Portable Christmas Traditions
Reading the book Third Culture Kids: Growing Up Among Worlds was a real eye-opener in terms of managing this high-mobility lifestyle that we lead as expats. One of the things mentioned was the importance of having portable family traditions that help solidify the family identity and sense of rootedness in family, wherever you are in the world.
For us, this truly comes to the fore during Christmastime. When we began this lifestyle, our children were toddlers and there was no real sense of immediacy to celebrating the holidays. That has changed dramatically in recent years and made us aware of creating traditions and rituals that would define our Family Christmas. What, my husband and I thought, were the things that made our own childhood Christmases special? What are the things we’d like to introduce to our own children? And can we practice and preserve these traditions even as we move from one country to the next?
Here are some of our Portable Christmas Traditions:
Vintage Christmas Tunes
Beyond the usual suspects of Christmas trees and food, we pump up the vibe at home by kicking off December with some good old Christmas music. Our sound of choice would be vintage Christmas music, the Rat Pack especially. Our kids belt out tunes from this album in the car, at home, while walking in malls, in the snow, through city roads or village roads, depending on where we are at.
Hand-drawn Christmas Cards
We encourage our children to uphold the tradition of sending Christmas cards to our loved ones which, when you come from a large family, can mean a lot of work for the kids. As much as our merry bunch enjoy doodling, they can only do so many pictures of Christmas trees and Santa Clauses. And so this year, we decided to scan their favorite drawings and made those into a collection of cards to send off to friends and family around the world. Of course, sending them off on time is another challenge altogether.
Kids-made Christmas Ornaments
As soon as our children could pick up a marker and glue bits and pieces together, each child would make a Christmas ornament that would be sent to each of their grandparents’ homes every year. Spending Christmas away from family is one of the things we – and our families, especially the grandparents – often find bittersweet. Our kids’ ornaments are a way of staying connected with them during the season. The grandparents love receiving their parcels, hanging the ornaments in their respective trees at home and seeing how the kids’ art and creativity change over time. We started with popsicle snowflakes, then painting styrofoam balls and moved on to other materials and media like plaster of paris molds this year. Nothing that will break or disintegrate in transit, of course!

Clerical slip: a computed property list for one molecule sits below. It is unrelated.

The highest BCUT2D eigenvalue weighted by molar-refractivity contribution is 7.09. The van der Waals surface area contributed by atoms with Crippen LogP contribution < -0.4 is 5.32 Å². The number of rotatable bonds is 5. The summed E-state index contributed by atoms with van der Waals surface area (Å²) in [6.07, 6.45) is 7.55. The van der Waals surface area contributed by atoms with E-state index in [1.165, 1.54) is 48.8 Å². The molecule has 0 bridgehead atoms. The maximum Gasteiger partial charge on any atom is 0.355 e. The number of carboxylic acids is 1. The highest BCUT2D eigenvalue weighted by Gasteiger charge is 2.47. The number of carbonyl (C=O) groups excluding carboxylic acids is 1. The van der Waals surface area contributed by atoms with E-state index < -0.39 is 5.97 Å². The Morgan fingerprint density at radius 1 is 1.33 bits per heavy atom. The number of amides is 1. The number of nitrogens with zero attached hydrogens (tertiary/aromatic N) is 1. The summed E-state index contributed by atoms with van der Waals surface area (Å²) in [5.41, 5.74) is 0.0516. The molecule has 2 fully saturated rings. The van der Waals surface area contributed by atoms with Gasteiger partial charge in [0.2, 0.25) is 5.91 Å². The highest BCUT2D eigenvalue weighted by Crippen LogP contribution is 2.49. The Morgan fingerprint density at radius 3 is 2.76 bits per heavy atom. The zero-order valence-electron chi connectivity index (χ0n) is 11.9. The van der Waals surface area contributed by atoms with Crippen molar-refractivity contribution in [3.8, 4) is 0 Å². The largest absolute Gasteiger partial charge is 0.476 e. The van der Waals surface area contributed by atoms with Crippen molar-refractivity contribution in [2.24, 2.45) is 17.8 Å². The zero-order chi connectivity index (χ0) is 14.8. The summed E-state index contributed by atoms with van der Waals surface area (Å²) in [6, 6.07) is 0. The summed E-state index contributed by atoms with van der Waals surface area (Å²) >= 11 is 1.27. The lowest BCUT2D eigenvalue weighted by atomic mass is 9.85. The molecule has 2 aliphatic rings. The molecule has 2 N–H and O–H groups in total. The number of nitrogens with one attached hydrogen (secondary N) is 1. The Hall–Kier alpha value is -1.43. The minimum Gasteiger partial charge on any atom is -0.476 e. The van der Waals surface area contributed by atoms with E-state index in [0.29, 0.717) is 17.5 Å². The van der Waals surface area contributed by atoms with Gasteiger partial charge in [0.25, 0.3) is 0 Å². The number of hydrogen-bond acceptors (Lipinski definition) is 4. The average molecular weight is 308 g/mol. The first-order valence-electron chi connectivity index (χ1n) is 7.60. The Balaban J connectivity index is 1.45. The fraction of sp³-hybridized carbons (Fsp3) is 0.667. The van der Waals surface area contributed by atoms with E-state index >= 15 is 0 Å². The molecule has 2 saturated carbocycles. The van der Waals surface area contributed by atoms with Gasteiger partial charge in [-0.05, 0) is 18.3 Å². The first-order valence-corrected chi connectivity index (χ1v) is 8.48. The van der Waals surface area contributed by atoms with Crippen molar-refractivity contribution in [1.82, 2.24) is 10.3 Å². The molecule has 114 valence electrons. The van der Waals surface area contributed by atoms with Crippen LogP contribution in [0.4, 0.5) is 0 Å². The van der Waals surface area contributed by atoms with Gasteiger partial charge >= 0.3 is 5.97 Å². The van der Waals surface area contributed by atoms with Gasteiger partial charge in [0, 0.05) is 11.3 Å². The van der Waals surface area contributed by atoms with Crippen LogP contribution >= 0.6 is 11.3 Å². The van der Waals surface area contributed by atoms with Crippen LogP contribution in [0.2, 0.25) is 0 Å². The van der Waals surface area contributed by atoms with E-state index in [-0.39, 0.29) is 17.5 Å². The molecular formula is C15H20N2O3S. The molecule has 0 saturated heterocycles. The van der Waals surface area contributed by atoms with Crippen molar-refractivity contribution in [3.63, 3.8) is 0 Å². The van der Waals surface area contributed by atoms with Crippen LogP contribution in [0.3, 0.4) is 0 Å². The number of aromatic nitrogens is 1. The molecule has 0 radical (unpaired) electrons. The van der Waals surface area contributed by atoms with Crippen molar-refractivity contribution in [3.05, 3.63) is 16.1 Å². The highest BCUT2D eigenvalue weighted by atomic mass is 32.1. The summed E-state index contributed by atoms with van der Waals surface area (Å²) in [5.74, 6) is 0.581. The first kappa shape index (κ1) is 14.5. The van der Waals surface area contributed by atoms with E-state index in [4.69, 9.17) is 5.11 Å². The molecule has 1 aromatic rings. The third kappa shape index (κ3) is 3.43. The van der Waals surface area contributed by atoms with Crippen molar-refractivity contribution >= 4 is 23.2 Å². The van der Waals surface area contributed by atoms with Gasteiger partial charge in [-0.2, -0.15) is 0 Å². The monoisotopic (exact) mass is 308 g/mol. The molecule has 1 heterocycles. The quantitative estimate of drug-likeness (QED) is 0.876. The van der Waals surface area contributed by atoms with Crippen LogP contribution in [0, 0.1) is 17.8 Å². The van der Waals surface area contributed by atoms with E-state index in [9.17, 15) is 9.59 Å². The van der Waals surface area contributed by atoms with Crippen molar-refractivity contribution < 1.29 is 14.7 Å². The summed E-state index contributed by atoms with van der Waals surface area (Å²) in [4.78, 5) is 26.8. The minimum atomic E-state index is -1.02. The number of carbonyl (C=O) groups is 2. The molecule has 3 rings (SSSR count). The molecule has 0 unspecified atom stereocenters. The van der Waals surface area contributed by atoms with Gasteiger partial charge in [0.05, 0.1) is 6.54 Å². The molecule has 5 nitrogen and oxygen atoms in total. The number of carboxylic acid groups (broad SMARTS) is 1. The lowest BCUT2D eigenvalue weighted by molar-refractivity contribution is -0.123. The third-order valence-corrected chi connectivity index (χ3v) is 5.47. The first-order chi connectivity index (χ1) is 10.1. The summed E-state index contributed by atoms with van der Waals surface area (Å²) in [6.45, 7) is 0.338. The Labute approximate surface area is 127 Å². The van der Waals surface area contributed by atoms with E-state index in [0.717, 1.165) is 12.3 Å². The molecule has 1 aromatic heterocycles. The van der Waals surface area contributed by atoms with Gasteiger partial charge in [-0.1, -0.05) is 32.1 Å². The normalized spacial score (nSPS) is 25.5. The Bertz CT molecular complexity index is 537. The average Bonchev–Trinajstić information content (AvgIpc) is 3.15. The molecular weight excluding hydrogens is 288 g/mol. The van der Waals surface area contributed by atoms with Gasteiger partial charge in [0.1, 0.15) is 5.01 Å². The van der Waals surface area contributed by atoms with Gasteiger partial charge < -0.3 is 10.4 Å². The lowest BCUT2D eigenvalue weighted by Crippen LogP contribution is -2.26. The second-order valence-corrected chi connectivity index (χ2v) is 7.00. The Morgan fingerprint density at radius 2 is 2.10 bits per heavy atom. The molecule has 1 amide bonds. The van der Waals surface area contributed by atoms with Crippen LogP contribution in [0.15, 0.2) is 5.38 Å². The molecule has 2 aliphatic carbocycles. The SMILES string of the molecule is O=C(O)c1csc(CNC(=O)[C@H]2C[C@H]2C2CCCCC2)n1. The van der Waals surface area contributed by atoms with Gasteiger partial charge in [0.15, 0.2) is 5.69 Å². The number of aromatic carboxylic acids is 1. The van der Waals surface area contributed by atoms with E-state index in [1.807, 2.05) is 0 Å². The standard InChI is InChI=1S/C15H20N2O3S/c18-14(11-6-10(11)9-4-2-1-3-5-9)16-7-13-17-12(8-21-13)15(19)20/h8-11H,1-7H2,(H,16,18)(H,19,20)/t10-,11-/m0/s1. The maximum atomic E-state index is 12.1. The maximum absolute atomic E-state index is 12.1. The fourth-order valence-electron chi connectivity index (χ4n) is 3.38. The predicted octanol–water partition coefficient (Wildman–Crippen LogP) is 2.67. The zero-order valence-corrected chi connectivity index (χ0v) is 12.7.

There are, of course, other things we do regularly. Like capturing the year that was through a Photocalendar or baking Christmas biscuits and adding some DIY decor to our home. But these would be our Top 3 portable traditions which we take with us wherever we are in the world that bring in the Christmas spirit into our for-now home.
Have you created portable Christmas traditions for your family too? Here’s a funny and unusual one we read about in another blog. Crazy!http://happygokl.com/portable-christmas-traditions/KL LivingChristmas,expat lifeistockphoto.com Reading the book Third Culture Kids: Growing Up Among Worlds was a real eye-opener in terms of managing this high-mobility lifestyle that we lead as expats. One of the things mentioned was the importance of having portable family traditions that help solidify the family identity and sense of rootedness...bubblymamaMarite Irvinemarite_puno@yahoo.comAdministratorBubbly is a double entendre as I often find myself talking way too much and rather loudly & I always accept an offer of champagne--or gin and tonic--no matter what time of day (yes, I'll have another one please). I am curious about all things human, big and small & everything in between. My somewhat domesticate, somewhat free-spirited self finds her happiness at the wheel of a minivan stuffed with car seats, driving down KL highways with music blaring and the promise of a good cup of coffee at the end of the road.Happy Go KL